Ho, Ho – hold on there! Make it a happier holiday season by staying out of orthopedic trouble while engaging in holiday-specific and cold-weather activities.
Winter sports injuries can make the holiday season anything but jolly. Whether you’re gearing up for New Year’s resolutions, stringing lights, skiing or traveling to wintery weather, all the physicians and staff at Muir Orthopaedic Specialists want everyone to have a safe and joyful season.
To that end, we’ve compiled tips to help patients avoid injury and stay healthy this winter. These fall into two categories: how to avoid injuries more likely to occur during the Hanukkah, Christmas, Kwanzaa and New Year’s holidays, and how to work out in the colder weather.
Avoiding holiday hazards
- Be careful when walking or running on icy pavement and snow or participating in winter sports. These activities have a higher risk of orthopedic injuries.
- When traveling, pack light and be careful when placing luggage in an overhead compartment.
- Use proper lifting techniques for luggage, holiday decorations or gifts. Bend at your knees and lift with your leg muscles (versus the back and waist). Avoid twisting or rotating your spine. Also, don’t try to lift or hang anything that is too heavy.
- When carving that roast or trimming garland, cut away from yourself and utilize dry, sharpened utensils. More tips on avoiding holiday cutting hazards.
- Decorate carefully. Follow the 4-to-1 rule for ladders: For every 4 feet the ladder rises, the bottom of the ladder should be 1 foot away from the wall. When stringing outdoor lights, utilize gutters for attaching them, and other clips when possible. If using nails, hold the nail with needle-nose pliers instead of your fingers. More tips on avoiding hand injuries.
- Falls are some of the most common holiday injuries. Keep hallways and pathways clear of clutter to help prevent tumbles. If you do fall, avoid bracing with the hands and instead roll onto the arm and shoulder as you go down.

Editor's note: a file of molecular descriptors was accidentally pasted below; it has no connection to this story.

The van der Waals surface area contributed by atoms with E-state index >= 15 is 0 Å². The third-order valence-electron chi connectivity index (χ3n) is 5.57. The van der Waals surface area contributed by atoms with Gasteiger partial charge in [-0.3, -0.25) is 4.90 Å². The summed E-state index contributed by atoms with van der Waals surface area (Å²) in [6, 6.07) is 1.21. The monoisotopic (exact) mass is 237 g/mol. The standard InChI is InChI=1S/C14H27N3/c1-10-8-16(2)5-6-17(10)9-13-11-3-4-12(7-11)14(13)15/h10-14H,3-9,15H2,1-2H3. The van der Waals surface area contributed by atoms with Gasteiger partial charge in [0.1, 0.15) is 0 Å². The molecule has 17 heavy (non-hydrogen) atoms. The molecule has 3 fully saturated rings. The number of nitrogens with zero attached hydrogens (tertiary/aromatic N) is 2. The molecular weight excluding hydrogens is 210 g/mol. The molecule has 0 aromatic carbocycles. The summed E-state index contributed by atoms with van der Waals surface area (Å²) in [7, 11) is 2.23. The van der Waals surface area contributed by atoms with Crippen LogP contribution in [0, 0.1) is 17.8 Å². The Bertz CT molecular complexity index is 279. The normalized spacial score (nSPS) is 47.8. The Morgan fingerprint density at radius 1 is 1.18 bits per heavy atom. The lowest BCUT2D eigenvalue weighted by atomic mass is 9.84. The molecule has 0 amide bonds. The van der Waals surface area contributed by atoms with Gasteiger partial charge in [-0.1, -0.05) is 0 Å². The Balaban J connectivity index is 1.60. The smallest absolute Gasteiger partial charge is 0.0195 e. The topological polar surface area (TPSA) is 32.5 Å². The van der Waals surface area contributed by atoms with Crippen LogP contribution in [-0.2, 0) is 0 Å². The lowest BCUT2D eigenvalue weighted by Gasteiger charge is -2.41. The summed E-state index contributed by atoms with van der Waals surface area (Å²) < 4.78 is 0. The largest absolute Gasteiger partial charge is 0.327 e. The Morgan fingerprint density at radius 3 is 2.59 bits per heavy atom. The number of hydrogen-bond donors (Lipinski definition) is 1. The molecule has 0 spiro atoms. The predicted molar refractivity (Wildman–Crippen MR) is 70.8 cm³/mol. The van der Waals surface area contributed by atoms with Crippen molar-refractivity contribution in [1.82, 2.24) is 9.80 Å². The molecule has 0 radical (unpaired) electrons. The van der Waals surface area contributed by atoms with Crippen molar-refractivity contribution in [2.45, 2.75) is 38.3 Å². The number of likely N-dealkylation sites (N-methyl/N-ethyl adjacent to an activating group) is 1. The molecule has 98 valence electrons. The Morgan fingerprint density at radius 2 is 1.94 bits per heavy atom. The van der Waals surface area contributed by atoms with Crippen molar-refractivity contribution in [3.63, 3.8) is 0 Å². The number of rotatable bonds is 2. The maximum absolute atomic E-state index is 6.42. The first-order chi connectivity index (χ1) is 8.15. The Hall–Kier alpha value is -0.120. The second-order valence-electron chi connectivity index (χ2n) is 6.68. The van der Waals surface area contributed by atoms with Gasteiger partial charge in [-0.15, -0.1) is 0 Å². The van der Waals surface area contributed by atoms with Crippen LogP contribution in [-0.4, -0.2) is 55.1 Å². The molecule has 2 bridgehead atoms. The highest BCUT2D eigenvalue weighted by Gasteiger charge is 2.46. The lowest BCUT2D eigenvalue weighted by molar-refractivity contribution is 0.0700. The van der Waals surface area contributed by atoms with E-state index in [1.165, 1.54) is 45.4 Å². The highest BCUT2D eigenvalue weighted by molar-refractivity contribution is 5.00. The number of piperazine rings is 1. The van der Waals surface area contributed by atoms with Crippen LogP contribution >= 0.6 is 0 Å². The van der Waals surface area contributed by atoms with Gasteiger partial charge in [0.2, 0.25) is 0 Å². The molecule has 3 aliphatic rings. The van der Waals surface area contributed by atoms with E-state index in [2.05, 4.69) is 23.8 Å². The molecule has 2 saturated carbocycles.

Tips for winter workouts & conditioning
Follow our tips below for a winter-savvy outdoor workout that will help condition bones, muscles, and ligaments.
- Cold temperatures tighten your muscles, so do your core exercises and warm-ups inside: 20 squats, 20 heel raises, 10 lunges with each leg.
- Wear appropriate attire:
- Dress in layers, with a sweat-wicking garment next to your skin, and peel down as you warm up. Put your clothes on right out of the dryer for a toasty start.
- Wear a hat, gloves, and socks to protect your head, hands, and feet from releasing too much body heat, which will chill your muscles, bones and ligaments and make them susceptible to injury.
- Stay hydrated. Cold weather inhibits your thirst mechanism, so even if you don’t feel thirsty, stay hydrated to prevent cramping and early fatigue. Warm liquids can also help you stay warm.
- Ramp up workouts. Adjust to the cold weather by starting out the season with shorter workouts and gradually lengthening activity periods.
- After exercising, go back inside to cool down and stretch: target your calves, hamstrings, quads and hip flexors.
- To reduce the risk of a pulled muscle, match your activity level to the temperature. The colder the weather, the slower you should warm-up and the easier you should exercise.
- Properly gauge the temperature, including wind chill. If it’s too cold outside, go for a walk in an indoor mall or take a run on the treadmill.
- If you exercise in the cold for a long time, watch for any signs of hypothermia: dizziness, fatigue, increased breathing and heart rate, and poor judgment.
Happy Holidays from all of us at Muir Orthopaedic Specialists!